• In the early 1930’s Italy under Mussolini had
opposed and participated in resisting Hitler’s
aggressive attempts to rearm and to combine
Austria with Germany (Anschluss). Britain and
France appreciated his efforts!
• Italy was a member of the League and signed the
• Italy possessed a good navy and had considerable
influence in the Mediterranean Sea.
Italy at a Crossroads.
• Before 1935 Italy felt that a resurgent Germany was a
threat to their interests in those areas that had German
speaking populations - the South Tyrol. They also
feared Anschluss. Unification of Germany and Austria
would make Germany the ascendant central European
• Italian ‘POV’. If the League of Nations did their bit and
controlled Germany and turned a blind eye to Italian
ambitions in Abyssinia all would be OK!
• But, what if the League showed itself to be weak
regarding Germany and opposed Italy’s colonial
• Perhaps, Italy might make new friends! (Germany, for
What were Italian aims in Abyssinia
• The fear of German resurgence in central Europe
may have encouraged to focus on expansion
overseas – East Africa was a logical area because
Italy had holdings there.
• Fascism is an ideology promoted nationalism,
militarism and aggression. Benito wanted to
create a new Roman Empire. Anyway, Britain and
France had large empires. Why not Italy?
• Abyssinia was independent and available
• Revenge for the humiliation at Adowa (1896)
• Italians needed a place to emigrate – an Italian
colony might provide an alternative to the USA
and South America.
Perhaps Italian policy makers were misled or
confused regarding British and French reactions
It is quite possible that Italy believed that their
relationship to Britain and France would entirely
inoculate them from any diplomatic League of
1. For example, The Stresa Front had shown Britain
and France that Italy was “on the team” as far as
constraining Hitler’s ambitions.
2. Also, Britain and France had both agreed that
Abyssinia was in an Italian “Sphere of Influence.”
Therefore, Mussolini could be excused for
thinking that Britain and France might “let it the
Mukden to Wal Wal
• The conflict between the Italian Army and the
Abyssinians began with an “incident” at Wal
Wal that gave a pretext for the Italians to
begin the conflict. At first just a small military
• However, the Abyssinian Emperor, Haile
Selassie, seeing that a large numbers of troops
were assembling on his border appealed to
the League for arbitration (September, 1935).
• The Italians launched a full scale invasion in
October, 1935. Second Italo–Abyssinian War
(See U tube video IB file)
Actions of The League of Nations
Britain and France
The League declared Italy the aggressor
• Economic sanctions were applied but they did
not include oil or steel because non-League
members (Germany and the USA) would be
able to supply these vital materials.
• Britain did not close the Suez Canal (see
map). If Britain had closed the canal the
Italian war effort might have failed.
Why was Britain and France so reluctant to
*The IB book is excellent on this point (page 73).
The British and French were caught in a bind!
• Either the British and French compromised and
placated Italy in order to maintain the Stresa
front against Germany or the British and French
“saved” Abyssinia and gave the League the
respect it needed. In the end they did neither!
• Britain believed that the Italian navy in the
Mediterranean was as strong as their own
• Therefore, France and Britain decided on a
compromise: The Hoare-Laval Pact
The Hoare-Laval Pact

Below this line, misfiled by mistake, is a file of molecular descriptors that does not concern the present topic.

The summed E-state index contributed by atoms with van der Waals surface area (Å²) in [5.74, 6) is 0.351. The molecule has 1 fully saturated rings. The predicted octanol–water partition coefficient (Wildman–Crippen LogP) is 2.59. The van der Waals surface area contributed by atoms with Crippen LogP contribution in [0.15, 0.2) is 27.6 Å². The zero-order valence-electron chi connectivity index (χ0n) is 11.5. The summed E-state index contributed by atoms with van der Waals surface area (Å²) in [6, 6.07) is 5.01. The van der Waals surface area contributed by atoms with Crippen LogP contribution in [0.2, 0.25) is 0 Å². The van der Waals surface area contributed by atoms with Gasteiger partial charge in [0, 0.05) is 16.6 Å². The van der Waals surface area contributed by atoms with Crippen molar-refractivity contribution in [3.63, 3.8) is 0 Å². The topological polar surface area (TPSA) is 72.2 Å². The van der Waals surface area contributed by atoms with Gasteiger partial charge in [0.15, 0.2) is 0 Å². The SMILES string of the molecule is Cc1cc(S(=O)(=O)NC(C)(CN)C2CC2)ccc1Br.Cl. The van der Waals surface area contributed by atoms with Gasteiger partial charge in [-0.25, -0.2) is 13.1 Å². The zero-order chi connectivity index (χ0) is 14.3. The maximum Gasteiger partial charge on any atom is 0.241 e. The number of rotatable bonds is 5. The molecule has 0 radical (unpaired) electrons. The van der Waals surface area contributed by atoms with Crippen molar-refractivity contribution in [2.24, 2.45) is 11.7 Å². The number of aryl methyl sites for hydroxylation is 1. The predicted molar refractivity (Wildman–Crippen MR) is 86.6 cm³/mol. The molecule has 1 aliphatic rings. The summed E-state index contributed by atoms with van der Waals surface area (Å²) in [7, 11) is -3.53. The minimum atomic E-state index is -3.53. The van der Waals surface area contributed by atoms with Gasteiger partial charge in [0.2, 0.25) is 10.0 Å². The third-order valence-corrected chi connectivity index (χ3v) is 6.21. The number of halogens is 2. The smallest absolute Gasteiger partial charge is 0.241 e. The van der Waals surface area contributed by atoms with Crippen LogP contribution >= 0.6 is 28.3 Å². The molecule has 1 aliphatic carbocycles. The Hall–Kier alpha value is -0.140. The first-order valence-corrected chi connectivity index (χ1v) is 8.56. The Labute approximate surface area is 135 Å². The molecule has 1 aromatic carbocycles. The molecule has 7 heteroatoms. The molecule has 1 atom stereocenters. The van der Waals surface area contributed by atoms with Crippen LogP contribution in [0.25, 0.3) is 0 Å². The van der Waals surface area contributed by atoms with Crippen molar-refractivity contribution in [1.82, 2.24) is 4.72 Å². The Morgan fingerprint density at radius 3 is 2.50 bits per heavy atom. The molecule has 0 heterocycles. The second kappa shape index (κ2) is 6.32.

1. The compromise gave Italy the most fertile 2/3 of
Abyssinia. 1/3 remained independent /aka “the
corridor for camels".
2. The agreement was leaked to the French and British
public who were enraged. The British foreign
secretary had to resign. Both nations backed away
from the pact.
3. The agreement was abandoned and because the
League did not intervene militarily Abyssinia was
defeated by the Italian army. The general public, in
Britain, were horrified that the Italian army used
modern weapons (including gas) against tribesmen.
The war was horrific.
The Second Italo–Abyssinian War
• The Italian’s won. The war was horrific. The Abyssinians being tribesmen often
resorted to savagery. Castration of Italian prisoners of war.
• The Italians utilized heavy artillery, machine guns and aircraft. Aircraft were used
to spray poison and tear gas on Ethiopians. Phosgene gas may have been used.
Aerial spray kills or injures everything – cattle etc. Poisons wells.
• The Italians allowed the Abyssinian (Ethiopian) Emperor, Haile Selassie, to leave on
a British ship for England.
• Haile Selassie later appealed to the League of Nations.
He prophetically warned,
"It is us today. It will be you tomorrow.”
• Japan and Germany were the first to recognize Italy’s new Empire. Italy had new
friends. (You tube video)
The Significance of the Crisis
• The Abyssinian crisis had a far greater impact on the League and
the concept of Collective Security than the Manchurian crisis.
• It was clear to everyone that the leading League powers (Britain
and France) would avoid war at all costs. They sensed that their
populations would not support war.
• Mussolini realized that Britain and France were resistant to Italian
expansion but were “weak-willed.” He, therefore resigned himself
to making an diplomatic arrangements with his fascist rival -Adolph
• Mussolini abandoned his opposition to Anschluss and his
opposition to Hitler’s plans to undermine the Treaty of Versailles. In
October, 1936 Rome-Berlin Treaty (Treaty of Friendship) between Italy and
Germany was signed. The South Tyrol argument was shelved. Not
a big deal to Adolph Hitler.
• Hitler also observed the impotence of the League leadership and
determined that it would be safe to pursue his goals of undermining
the Treaty of Versailles provisions.
The Significance of the Crisis
The mishandling of the Abyssinian Crisis and
to a lesser extent the Manchurian Crisis
contributed to the perception in Germany,
Italy and Japan that the League of Nations was
weak. Moreover, it indicated that the major
democracies Britain, France and the USA
would not risk war. The Soviet Union was in
the awkward position of being feared by the
democracies and fascists.
This led to Mussolini and Hitler forming the
Rome-Berlin Axis (1936). Japan joined later.